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The Movie Theater Experience in Shanghai

Mar 20, 2018 10:30:00 AM / by Irene Kanthan

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Jolena is an official CAPA vlogger for spring 2018, sharing her story in weekly posts on CAPA World. A Finance and International Business major at University of Pittsburgh, she is studying abroad in Shanghai this semester.

In this week's post, Jolena finds out what it's like to watch a movie in Shanghai and tells us why this global city has it all.

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This past weekend I got the chance to watch a Chinese movie at the theater, go out for a hot pot dinner, and visit the Yuyuan Garden!

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What is the Movie Theater Experience Like in Shanghai?

On Friday a group of us went out to watch a movie at the theater and then get hot pot for dinner afterwards. Many might ask, what’s so special about going to the movies in China? Well in comparison to the U.S., it’s a bit different. What sparked the interest of going to the movies was that a group of students wanted to see Black Panther, and it’s offered in 4DX here. 4DX isn’t common in the US and I believe there’s only a handful of theaters. Here, we were able to find one pretty easily that was close by and for a decent price. Although many wanted to see Black Panther, I, and a few others, opted to see Operation Red Sea, a Chinese action/war style movie. The movie was really good, albeit it was all in Chinese. I don’t have much to compare it to, as this is the first Chinese action movie I’ve watched, but in comparison to American movies, it was similar to American Sniper except without a main character. I wouldn’t say it didn’t have a storyline, but it was more plot-based rather than character-based. As I said, it's pretty good, and I’d say I recommend it!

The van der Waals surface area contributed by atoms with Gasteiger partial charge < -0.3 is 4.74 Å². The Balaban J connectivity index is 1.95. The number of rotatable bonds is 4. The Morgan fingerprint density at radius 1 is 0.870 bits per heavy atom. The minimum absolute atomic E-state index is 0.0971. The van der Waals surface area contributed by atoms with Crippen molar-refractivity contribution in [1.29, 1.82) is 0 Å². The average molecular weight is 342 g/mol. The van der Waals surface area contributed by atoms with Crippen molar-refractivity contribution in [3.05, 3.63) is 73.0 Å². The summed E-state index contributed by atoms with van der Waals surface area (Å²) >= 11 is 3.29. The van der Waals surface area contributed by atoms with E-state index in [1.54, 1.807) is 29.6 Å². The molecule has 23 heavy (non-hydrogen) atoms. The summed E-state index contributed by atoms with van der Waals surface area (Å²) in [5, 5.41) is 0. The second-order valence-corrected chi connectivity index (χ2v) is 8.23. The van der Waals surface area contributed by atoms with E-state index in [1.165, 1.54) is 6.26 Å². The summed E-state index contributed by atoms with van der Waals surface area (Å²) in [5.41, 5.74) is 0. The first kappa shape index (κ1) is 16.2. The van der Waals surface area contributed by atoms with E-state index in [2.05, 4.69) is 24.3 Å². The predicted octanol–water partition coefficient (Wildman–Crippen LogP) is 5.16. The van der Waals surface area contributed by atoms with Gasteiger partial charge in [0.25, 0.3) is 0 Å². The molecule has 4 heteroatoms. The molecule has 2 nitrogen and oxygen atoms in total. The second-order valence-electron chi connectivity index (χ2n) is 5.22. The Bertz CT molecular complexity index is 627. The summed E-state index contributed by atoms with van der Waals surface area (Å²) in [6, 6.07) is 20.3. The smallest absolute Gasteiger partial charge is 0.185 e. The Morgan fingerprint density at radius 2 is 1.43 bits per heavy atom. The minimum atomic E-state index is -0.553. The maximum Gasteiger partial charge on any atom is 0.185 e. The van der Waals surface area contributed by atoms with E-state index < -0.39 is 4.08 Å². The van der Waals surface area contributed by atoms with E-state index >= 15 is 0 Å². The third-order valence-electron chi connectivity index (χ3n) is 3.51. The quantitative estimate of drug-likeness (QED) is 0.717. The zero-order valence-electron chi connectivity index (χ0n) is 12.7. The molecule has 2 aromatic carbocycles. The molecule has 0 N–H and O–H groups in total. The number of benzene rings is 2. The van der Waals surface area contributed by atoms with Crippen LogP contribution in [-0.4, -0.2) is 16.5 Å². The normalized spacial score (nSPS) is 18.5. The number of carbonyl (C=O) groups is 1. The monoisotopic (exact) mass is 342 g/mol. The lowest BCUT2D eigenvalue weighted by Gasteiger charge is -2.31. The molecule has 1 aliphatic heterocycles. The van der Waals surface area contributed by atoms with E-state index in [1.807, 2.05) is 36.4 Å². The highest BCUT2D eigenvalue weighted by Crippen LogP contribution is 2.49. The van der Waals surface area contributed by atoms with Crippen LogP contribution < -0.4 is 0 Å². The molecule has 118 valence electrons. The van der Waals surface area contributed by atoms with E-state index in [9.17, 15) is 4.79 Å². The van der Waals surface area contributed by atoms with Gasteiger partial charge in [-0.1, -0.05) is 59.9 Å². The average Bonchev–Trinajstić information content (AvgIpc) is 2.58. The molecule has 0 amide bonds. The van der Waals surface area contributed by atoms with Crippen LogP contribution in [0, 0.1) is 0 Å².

In terms of setup, the experience of getting a ticket and watching the movie is the same as the U.S., but something that stood out to me was the snacks. I think this may be a bit obvious as the cuisine is pretty different between the U.S. and China, but I really had been picturing salty, buttery popcorn when we decided to go see a movie. They did have popcorn, but it wasn’t what I was expecting. I’d describe Chinese movie theater popcorn as caramel popcorn—sweet but not too sweet and served just as what “regular” popcorn is in the U.S. They had the usual fountain sodas, but they also had bottles and cans of typical Chinese teas and juices. They also had bags of interesting flavored Lays and other typical snack foods found in China. I didn’t see any chocolates and candies that you can usually find in American movie theaters. Altogether I really think it was a worthwhile experience, and I’d probably go see another movie in the theaters once one sparks my interest!